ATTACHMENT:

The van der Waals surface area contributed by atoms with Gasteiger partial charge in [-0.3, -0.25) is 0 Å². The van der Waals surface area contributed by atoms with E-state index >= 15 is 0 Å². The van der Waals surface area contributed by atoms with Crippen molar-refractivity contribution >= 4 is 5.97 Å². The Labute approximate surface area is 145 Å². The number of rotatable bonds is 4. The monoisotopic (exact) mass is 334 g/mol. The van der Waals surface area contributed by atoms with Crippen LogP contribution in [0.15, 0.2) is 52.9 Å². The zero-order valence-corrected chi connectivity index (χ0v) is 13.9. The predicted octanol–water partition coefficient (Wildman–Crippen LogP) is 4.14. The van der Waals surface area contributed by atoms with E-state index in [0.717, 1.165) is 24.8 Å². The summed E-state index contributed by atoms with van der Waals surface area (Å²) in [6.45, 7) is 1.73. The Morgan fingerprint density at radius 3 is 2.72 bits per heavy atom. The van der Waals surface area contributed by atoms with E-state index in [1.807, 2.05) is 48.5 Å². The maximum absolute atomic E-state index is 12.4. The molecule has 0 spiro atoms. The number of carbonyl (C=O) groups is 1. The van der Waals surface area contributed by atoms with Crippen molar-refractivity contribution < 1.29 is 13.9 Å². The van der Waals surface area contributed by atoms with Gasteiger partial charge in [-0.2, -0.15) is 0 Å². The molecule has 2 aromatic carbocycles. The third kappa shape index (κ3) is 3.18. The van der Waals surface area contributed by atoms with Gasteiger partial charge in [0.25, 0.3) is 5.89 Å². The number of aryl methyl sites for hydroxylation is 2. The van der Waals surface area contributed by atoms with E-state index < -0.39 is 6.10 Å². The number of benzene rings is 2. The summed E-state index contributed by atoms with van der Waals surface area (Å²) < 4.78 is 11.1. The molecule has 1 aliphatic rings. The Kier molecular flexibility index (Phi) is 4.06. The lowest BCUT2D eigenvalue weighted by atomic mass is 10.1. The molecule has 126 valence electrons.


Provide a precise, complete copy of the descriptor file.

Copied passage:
The van der Waals surface area contributed by atoms with Gasteiger partial charge in [-0.3, -0.25) is 0 Å². The van der Waals surface area contributed by atoms with E-state index >= 15 is 0 Å². The van der Waals surface area contributed by atoms with Crippen molar-refractivity contribution >= 4 is 5.97 Å². The Labute approximate surface area is 145 Å². The number of rotatable bonds is 4. The monoisotopic (exact) mass is 334 g/mol. The van der Waals surface area contributed by atoms with Crippen LogP contribution in [0.15, 0.2) is 52.9 Å². The zero-order valence-corrected chi connectivity index (χ0v) is 13.9. The predicted octanol–water partition coefficient (Wildman–Crippen LogP) is 4.14. The van der Waals surface area contributed by atoms with E-state index in [0.717, 1.165) is 24.8 Å². The summed E-state index contributed by atoms with van der Waals surface area (Å²) in [6.45, 7) is 1.73. The Morgan fingerprint density at radius 3 is 2.72 bits per heavy atom. The van der Waals surface area contributed by atoms with E-state index in [1.807, 2.05) is 48.5 Å². The maximum absolute atomic E-state index is 12.4. The molecule has 0 spiro atoms. The number of carbonyl (C=O) groups is 1. The van der Waals surface area contributed by atoms with Crippen molar-refractivity contribution < 1.29 is 13.9 Å². The van der Waals surface area contributed by atoms with Gasteiger partial charge in [-0.2, -0.15) is 0 Å². The molecule has 2 aromatic carbocycles. The third kappa shape index (κ3) is 3.18. The van der Waals surface area contributed by atoms with Gasteiger partial charge in [0.25, 0.3) is 5.89 Å². The number of aryl methyl sites for hydroxylation is 2. The van der Waals surface area contributed by atoms with E-state index < -0.39 is 6.10 Å². The number of benzene rings is 2. The summed E-state index contributed by atoms with van der Waals surface area (Å²) < 4.78 is 11.1. The molecule has 1 aliphatic rings. The Kier molecular flexibility index (Phi) is 4.06. The lowest BCUT2D eigenvalue weighted by atomic mass is 10.1. The molecule has 126 valence electrons.